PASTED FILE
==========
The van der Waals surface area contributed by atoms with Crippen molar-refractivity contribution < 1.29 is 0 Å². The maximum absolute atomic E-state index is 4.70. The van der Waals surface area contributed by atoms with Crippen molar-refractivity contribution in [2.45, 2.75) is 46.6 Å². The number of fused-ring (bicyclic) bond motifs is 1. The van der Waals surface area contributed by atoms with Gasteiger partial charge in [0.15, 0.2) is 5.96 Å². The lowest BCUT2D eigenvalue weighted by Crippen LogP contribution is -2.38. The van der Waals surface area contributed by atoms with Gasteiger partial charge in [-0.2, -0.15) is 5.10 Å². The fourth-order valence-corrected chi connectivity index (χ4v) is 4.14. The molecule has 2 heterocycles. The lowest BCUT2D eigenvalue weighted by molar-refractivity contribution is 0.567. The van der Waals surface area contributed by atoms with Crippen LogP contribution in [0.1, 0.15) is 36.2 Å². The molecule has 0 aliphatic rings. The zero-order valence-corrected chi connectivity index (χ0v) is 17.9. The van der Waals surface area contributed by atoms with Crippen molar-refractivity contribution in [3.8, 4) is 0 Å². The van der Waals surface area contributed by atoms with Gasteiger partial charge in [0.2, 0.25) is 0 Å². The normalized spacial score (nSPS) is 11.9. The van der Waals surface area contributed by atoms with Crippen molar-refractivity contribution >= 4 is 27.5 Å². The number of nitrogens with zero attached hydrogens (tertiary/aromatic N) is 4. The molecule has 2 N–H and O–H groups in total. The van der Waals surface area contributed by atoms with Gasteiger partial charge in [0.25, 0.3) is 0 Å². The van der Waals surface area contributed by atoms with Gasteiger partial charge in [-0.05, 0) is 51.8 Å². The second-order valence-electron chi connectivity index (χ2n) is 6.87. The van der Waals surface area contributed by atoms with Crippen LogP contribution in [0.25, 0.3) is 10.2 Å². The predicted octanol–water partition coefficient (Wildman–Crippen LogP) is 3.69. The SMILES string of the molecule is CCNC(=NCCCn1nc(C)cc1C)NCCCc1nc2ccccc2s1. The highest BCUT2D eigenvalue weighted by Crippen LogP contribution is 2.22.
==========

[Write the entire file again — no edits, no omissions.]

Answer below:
The van der Waals surface area contributed by atoms with Crippen molar-refractivity contribution < 1.29 is 0 Å². The maximum absolute atomic E-state index is 4.70. The van der Waals surface area contributed by atoms with Crippen molar-refractivity contribution in [2.45, 2.75) is 46.6 Å². The number of fused-ring (bicyclic) bond motifs is 1. The van der Waals surface area contributed by atoms with Gasteiger partial charge in [0.15, 0.2) is 5.96 Å². The lowest BCUT2D eigenvalue weighted by Crippen LogP contribution is -2.38. The van der Waals surface area contributed by atoms with Gasteiger partial charge in [-0.2, -0.15) is 5.10 Å². The fourth-order valence-corrected chi connectivity index (χ4v) is 4.14. The molecule has 2 heterocycles. The lowest BCUT2D eigenvalue weighted by molar-refractivity contribution is 0.567. The van der Waals surface area contributed by atoms with Crippen LogP contribution in [0.1, 0.15) is 36.2 Å². The molecule has 0 aliphatic rings. The zero-order valence-corrected chi connectivity index (χ0v) is 17.9. The van der Waals surface area contributed by atoms with Crippen molar-refractivity contribution in [3.8, 4) is 0 Å². The van der Waals surface area contributed by atoms with Gasteiger partial charge in [0.2, 0.25) is 0 Å². The normalized spacial score (nSPS) is 11.9. The van der Waals surface area contributed by atoms with Crippen molar-refractivity contribution >= 4 is 27.5 Å². The number of nitrogens with zero attached hydrogens (tertiary/aromatic N) is 4. The molecule has 2 N–H and O–H groups in total. The van der Waals surface area contributed by atoms with Gasteiger partial charge in [0.25, 0.3) is 0 Å². The van der Waals surface area contributed by atoms with Gasteiger partial charge in [-0.05, 0) is 51.8 Å². The second-order valence-electron chi connectivity index (χ2n) is 6.87. The van der Waals surface area contributed by atoms with Crippen LogP contribution in [0.25, 0.3) is 10.2 Å². The predicted octanol–water partition coefficient (Wildman–Crippen LogP) is 3.69. The SMILES string of the molecule is CCNC(=NCCCn1nc(C)cc1C)NCCCc1nc2ccccc2s1. The highest BCUT2D eigenvalue weighted by Crippen LogP contribution is 2.22.